- Code 3 Associates Expands Role with Stewart-Haas Racing
- Earnhardt Done After 2017
- Johnson stays hot with Monday victory at Bristol
- Rain Washes Out Bristol Qualifying
- E.J. Wade Joins LaJoie At Richmond
- Circle K Joins Kenseth And Gibbs
- CSX and Cassill Promote ‘Trees for Tracks’ at Bristol
- New pavement at Texas can’t stop Jimmie Johnson juggernaut
- Harvick And Blaney Lead The Way In Texas
- LaJoie Gets New Crew Chief
Jeff Gordon Flashback: The Daytona 500
- Updated: February 18, 2015
The year 2015 marks the final full-time season from Jeff Gordon, who will undoubtedly go down as one of the best drivers in NASCAR history. While it is sad to think Gordon will be done after this season, the good news is we can spend the whole season celebrating his career. Odds are good we could see Gordon drive in the Sprint Cup Series after 2015, but when it comes to Daytona it is a big NO to running here again. “I definitely won’t be running another restrictor plate race,” Gordon told media members last week.
While he won’t be back at Daytona past this season, this is as good as any time to take a look back at five of his most memorable moments in the race. I’m not ranking these moments, so I will go with the good default of chronological order.
1993 – You could not write a script as good as Gordon’s debut Daytona 500 was. The Thursday before the race he led 29 of 50 laps to win his qualifying race. That put him starting third and despite his inexperience, just his second Sprint Cup Series start, Gordon brought his DuPont Chevrolet home in the fifth place. Along the way he led two laps and had a great seat to watch the “Dale and Dale show” while battling Geoff Bodine for position.
1997 – The high of his first Daytona 500 was topped the next season when he finished one spot better in fourth. Then the rug came out from underneath him with 1995 being a disappointing 22nd place finish and 1996 being a terrible 42nd place finish, retiring after only 13 laps. That led into the 1997 edition of the race where Gordon was not only carrying the burden of a poor finish the year before, but also an ailing car owner. Rick Hendrick was not at the track as he was battling leukemia. Not only did Gordon pull off his first Daytona 500 victory at age 25, but led a Hendrick Motorsports 1-2-3 finish with teammates Terry Labonte and Ricky Craven in toe.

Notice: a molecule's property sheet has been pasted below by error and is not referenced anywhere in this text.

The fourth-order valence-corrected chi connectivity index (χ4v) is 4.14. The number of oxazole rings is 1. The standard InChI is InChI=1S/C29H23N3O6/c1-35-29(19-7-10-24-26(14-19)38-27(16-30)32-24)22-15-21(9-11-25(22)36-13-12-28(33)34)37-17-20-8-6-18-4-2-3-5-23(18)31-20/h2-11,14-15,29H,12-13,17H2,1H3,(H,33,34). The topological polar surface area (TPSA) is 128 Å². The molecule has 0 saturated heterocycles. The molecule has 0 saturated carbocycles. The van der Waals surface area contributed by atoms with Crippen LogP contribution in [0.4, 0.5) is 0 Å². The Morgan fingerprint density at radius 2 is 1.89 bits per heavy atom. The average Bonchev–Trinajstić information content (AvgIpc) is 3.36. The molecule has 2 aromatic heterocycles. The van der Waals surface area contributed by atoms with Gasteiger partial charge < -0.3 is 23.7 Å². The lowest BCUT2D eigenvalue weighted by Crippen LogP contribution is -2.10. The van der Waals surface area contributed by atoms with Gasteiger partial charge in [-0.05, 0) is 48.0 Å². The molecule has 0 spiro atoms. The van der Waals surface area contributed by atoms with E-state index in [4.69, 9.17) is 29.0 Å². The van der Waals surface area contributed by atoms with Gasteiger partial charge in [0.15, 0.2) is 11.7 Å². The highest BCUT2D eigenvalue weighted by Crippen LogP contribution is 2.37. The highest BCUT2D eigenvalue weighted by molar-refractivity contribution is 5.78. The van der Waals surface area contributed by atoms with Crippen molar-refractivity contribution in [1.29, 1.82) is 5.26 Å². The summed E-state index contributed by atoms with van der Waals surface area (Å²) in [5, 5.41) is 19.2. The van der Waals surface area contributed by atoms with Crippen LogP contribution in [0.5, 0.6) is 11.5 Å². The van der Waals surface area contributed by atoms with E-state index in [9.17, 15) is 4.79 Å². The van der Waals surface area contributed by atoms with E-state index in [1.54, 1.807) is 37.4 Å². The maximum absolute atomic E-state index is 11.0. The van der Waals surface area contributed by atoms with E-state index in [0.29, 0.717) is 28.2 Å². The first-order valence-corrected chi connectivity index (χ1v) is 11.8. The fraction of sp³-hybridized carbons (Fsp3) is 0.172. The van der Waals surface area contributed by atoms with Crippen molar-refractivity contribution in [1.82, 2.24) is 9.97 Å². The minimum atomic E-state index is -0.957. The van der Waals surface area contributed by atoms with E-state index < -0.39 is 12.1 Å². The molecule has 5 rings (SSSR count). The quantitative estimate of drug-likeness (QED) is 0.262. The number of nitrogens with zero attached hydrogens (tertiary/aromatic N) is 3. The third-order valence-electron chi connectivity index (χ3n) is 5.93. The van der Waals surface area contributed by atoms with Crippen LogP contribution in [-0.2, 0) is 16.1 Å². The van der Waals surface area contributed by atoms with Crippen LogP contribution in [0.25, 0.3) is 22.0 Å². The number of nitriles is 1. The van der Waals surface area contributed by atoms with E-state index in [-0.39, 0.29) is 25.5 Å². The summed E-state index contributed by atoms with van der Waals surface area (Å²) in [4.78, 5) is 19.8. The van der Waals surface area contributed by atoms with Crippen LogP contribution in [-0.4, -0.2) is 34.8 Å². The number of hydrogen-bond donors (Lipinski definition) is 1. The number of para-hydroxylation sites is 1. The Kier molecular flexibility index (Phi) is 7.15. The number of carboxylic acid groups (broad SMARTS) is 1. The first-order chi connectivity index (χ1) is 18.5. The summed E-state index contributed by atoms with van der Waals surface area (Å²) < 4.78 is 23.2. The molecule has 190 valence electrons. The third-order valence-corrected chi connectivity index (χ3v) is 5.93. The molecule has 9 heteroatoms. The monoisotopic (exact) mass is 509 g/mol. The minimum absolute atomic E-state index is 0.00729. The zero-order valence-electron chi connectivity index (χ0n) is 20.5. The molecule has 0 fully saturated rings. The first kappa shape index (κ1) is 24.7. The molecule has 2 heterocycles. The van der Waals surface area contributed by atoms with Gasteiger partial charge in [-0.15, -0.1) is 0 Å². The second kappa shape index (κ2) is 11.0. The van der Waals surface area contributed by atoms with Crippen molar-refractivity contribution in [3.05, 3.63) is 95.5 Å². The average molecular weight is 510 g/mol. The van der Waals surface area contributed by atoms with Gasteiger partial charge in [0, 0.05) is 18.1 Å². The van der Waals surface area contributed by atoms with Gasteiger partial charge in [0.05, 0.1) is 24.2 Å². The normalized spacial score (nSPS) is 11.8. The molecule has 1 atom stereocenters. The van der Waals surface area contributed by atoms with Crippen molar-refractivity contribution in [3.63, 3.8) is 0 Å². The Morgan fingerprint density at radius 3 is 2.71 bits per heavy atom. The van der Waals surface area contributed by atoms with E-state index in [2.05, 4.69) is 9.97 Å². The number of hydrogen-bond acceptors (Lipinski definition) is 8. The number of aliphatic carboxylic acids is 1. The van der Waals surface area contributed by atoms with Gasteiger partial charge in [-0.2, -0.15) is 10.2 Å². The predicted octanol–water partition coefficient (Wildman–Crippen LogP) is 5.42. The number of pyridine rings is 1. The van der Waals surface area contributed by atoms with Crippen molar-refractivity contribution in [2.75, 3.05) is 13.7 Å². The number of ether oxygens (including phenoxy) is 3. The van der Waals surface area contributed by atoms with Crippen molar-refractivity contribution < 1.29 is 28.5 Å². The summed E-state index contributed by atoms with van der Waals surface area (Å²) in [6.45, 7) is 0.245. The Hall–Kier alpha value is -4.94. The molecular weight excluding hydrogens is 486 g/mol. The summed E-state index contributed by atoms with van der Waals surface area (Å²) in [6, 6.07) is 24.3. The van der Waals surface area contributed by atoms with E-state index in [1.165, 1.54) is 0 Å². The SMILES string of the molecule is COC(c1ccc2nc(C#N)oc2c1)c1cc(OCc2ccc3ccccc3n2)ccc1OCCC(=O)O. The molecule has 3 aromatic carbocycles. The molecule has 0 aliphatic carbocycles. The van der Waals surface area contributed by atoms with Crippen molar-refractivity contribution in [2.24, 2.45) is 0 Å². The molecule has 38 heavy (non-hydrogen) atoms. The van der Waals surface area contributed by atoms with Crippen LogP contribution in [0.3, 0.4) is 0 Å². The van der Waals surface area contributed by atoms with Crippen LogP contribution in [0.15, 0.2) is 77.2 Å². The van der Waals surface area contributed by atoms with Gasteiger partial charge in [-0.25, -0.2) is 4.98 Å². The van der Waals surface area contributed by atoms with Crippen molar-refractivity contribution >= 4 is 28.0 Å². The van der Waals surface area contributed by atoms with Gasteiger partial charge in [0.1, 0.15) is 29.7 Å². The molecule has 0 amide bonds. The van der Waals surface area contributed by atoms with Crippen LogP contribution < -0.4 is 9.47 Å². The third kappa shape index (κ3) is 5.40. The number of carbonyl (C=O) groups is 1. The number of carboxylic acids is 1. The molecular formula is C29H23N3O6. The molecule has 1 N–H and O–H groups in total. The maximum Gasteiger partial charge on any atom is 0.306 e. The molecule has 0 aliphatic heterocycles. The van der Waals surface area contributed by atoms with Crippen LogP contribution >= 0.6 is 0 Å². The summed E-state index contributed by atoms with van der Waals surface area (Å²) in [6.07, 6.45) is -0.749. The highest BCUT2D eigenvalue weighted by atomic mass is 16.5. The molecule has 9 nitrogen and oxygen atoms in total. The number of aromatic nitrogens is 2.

1999 – The obvious picks for this list are Gordon’s three wins, and it was two years after his first triumph he added a second title to his resume. Imagine this three year span that saw Gordon win in ’97, Dale Earnhardt capture his elusive 500 win in ’98, and then Gordon reclaiming the crown the following season. Unlike his ’97 win, Gordon bided his time only leading 17 laps, including the last 11 laps, and holding Earnhardt off by 0.128 seconds. It was the first of seven wins for Gordon on the year as he came up short to win three championships in a row.
2002 – It was not a win, but it was another that Gordon could chalk up as a what-if race. Looking for his third victory in the Daytona 500, Gordon was leading with six laps to go when contact after the caution flag left him spinning and out of contention for the win. Sterling Marlin had tried to get past Gordon during the caution, this was back in the era of racing back to the caution flag, and when Gordon blocked him, Marlin did not give in and left Gordon have the spot. Damage to Marlin’s car opened the door for Ward Burton, who won his only Daytona 500. Surprisingly, this was not the lone controversial moment in the race for Gordon. On lap 150, contact between him and Kevin Harvick triggered the dreaded “big one” in turn number one. In all 18 of the 41 cars on the track were swept up in it, but Gordon received no damage in the fray.
2005 – His most recent victory in the race came on a green/white/checkered finish. Gordon had just taken the lead from Dale Earnhardt, Jr. when the caution flag flew on lap 199 for debris. Nailing the restart, Gordon kept the lead and beat Kurt Busch back to the line by 0.158 seconds for the win. He led 29 laps that day, but it was Tony Stewart who dominated leading 107 of the 203 laps run. It was one of the few bright spots on a disappointing season which saw him finish 11th in the points, one of only two times he was outside the top-10 in his career. The only other season was his rookie year in 1993, where he finished 14th in the standings.